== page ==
how the power of free can help you become a raging success (just ask the Grateful Dead)
Why should you bust your ass on your creative content and give it away, online, for free?
How is this supposed to help you?
And it can’t be mediocre stuff, either.
It has to be remarkable, engaging, useful, distinctive…or else no one will care.
Part of becoming a powerful artist involves being a relevant artist.
Consistent blogging gives ideas life and energy as it tosses them to you, dear reader, and you bounce them around and back to the blogger.
The blogger can lean into what works, what resonates, and discard or reshape what doesn’t.
I’m not saying that, as a blogger, you learn to pander — which doesn’t work all that well anyway, since people respond to authenticity (tricky to define, an easy word to overuse, but we know it when we see it, or at least when we don’t).
I’m also not saying that you learn to compromise your vision to fit your (inaccurate) sense of the (ever-shifting) creative marketplace. But ideas evolve through expression and social interaction, and that growth weaves through your creative work.
Creative work requires isolation, but creative insight develops when you’re in the world, observing and asking questions and testing your aforementioned ideas and exploring stuff and meeting cool people and taking risks and learning cool shit.
Blogging is a way to be in the world that wouldn’t be possible otherwise.
Even if the benefits stopped there, I would wonder why more writers in particular, especially literary writers, don’t take advantage of this.
“But why should I write,” they grumble, “for free?”
Which brings me round to my opening question.
John Perry Barlow* nails it in his introduction to the book EVERYTHING I KNOW ABOUT BUSINESS I LEARNED FROM THE GRATEFUL DEAD (seriously, how could you not want to read a book with this title)?
The band became a massive success without compromising their values or vision in large part because they gave away their music for free. Or rather: they allowed tapers in the audience. As bootleg tapes of their concerts (free content) circulated among fans, they attracted new fans who paid money to come to their concerts (paid content). And because fans knew from listening to the tapes that Grateful Dead concerts changed from night to night they had incentive to attend as many concerts as possible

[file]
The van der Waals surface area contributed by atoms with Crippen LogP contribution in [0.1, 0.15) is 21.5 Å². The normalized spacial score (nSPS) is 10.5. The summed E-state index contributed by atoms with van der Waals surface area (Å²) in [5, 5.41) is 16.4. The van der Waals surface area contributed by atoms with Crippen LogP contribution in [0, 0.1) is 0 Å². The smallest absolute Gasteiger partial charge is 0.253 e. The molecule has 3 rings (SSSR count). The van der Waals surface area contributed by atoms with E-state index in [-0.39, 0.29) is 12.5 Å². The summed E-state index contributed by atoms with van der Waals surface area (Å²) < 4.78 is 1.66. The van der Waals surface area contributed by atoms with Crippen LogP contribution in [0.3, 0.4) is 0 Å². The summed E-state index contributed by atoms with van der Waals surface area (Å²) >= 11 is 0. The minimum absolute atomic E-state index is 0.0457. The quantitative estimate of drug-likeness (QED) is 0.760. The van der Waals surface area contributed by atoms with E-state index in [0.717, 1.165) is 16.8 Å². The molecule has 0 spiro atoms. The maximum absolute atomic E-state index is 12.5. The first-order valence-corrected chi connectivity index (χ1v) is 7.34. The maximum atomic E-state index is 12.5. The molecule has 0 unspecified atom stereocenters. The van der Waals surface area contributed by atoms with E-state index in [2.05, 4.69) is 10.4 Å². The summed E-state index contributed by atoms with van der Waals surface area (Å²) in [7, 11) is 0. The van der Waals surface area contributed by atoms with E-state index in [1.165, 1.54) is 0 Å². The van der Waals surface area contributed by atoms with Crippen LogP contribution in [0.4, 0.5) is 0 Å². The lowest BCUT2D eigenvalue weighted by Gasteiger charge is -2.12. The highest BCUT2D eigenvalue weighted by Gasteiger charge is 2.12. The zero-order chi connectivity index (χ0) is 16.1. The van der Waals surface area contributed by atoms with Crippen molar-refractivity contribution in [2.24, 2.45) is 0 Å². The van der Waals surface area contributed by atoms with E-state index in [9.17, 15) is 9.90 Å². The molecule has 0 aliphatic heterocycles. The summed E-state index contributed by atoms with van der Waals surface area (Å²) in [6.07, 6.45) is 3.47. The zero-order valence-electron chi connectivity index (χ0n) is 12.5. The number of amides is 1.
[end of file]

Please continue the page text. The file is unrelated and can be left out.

endowing us eventually with a following so devoted that we could, for a time, fill any stadium in America.
Barlow makes the point that an information economy is “fundamentally different” from a physical economy. In the latter, scarcity equals value. If we can’t have it, we want it more. It’s why De Beers manipulated the diamond market so that diamonds appeared scarce when they were all over the damn place.
But these rules don’t seem to apply to expression
where there appears to be an equally strong relationship between familiarity and value instead.
The worth of a diamond remains the same whether it’s hidden in your pocket, displayed in public, or dropped into the ocean like in the movie TITANIC (which I always thought a stupid pointless move on the part of the heroine, but whatever).
…the world’s greatest song has no value to anyone but me as long as it’s in my head…Only when a lot of people have heard and enjoyed it does it start to accumulate value, and even then not so much for itself but for me as its source. In this, music is more like a service, something that is continuously provided, rather than an object of commerce. The more people who become aware of the quality of that service, the more that can be economically derived from providing real-time access to its provision. Thus, every time we “gave away” a show to the tapers, we increased the value of the music that hadn’t been played yet.
It’s the free content that draws you in to a much larger story the artist is telling.
The unfolding of that story — that sweeping, creative, singular vision expressed over years through an evolving body of work — is a service rather than an object. The more people become aware of “the high quality of that service”, the higher the demand, the higher the perceived value, and the more the artist can charge for access to certain aspects of it (if the artist is inclined in that direction).
Blog posts, in a way, are like songs: little units that have value in and of themselves, fluttering out in all directions, assuming lives of their own —
— if they’re good enough to win attention.
Familiarity builds trust and likeability. There’s a psychology study in which a girl at college shows up for class everyday — and then, in another class, shows up only some of the time. In both cases, she doesn’t speak to anybody, or make eye contact, or linger in any way before fleeing the lecture hall.
But the students who saw her everyday rated her ‘likeability’ much higher than the students who barely saw her at all.
The more you hear a song, the more you tend to like it (at least until you hate it again for being so overplayed).
When the success of your creative work depends largely on subjective elements — appealing to subjective tastes — it makes sense to attract your right people (through the power of your amazing content) — and make your style as familiar as possible — even before you have anything to sell them.
Because this whole question — are people willing to pay for content? — is, in my mind, kind of ridiculous.
Yes! They are!
It just depends on the story you’re telling.
* I met Barlow at a String Cheese Incident concert. It was a highly memorable evening.